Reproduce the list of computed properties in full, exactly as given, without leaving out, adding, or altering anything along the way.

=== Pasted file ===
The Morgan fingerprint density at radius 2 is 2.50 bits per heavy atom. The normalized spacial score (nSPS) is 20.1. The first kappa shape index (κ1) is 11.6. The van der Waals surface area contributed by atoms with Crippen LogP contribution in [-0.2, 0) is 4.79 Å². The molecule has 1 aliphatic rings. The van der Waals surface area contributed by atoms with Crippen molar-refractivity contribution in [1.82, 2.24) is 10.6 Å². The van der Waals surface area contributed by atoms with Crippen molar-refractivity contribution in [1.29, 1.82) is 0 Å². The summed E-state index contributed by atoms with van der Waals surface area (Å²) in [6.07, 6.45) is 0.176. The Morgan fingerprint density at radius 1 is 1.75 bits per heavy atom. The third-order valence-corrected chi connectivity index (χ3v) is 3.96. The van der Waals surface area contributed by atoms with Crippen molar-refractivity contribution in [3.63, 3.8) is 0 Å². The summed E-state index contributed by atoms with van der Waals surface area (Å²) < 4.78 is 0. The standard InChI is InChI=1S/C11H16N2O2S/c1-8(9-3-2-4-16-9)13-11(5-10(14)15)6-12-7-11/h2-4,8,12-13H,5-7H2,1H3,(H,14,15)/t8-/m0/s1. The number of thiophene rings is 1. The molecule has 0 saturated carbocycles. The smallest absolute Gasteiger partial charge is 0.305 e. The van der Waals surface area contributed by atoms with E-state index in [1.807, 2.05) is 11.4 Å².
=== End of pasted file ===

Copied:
The Morgan fingerprint density at radius 2 is 2.50 bits per heavy atom. The normalized spacial score (nSPS) is 20.1. The first kappa shape index (κ1) is 11.6. The van der Waals surface area contributed by atoms with Crippen LogP contribution in [-0.2, 0) is 4.79 Å². The molecule has 1 aliphatic rings. The van der Waals surface area contributed by atoms with Crippen molar-refractivity contribution in [1.82, 2.24) is 10.6 Å². The van der Waals surface area contributed by atoms with Crippen molar-refractivity contribution in [1.29, 1.82) is 0 Å². The summed E-state index contributed by atoms with van der Waals surface area (Å²) in [6.07, 6.45) is 0.176. The Morgan fingerprint density at radius 1 is 1.75 bits per heavy atom. The third-order valence-corrected chi connectivity index (χ3v) is 3.96. The van der Waals surface area contributed by atoms with Crippen molar-refractivity contribution in [3.63, 3.8) is 0 Å². The summed E-state index contributed by atoms with van der Waals surface area (Å²) < 4.78 is 0. The standard InChI is InChI=1S/C11H16N2O2S/c1-8(9-3-2-4-16-9)13-11(5-10(14)15)6-12-7-11/h2-4,8,12-13H,5-7H2,1H3,(H,14,15)/t8-/m0/s1. The number of thiophene rings is 1. The molecule has 0 saturated carbocycles. The smallest absolute Gasteiger partial charge is 0.305 e. The van der Waals surface area contributed by atoms with E-state index in [1.807, 2.05) is 11.4 Å².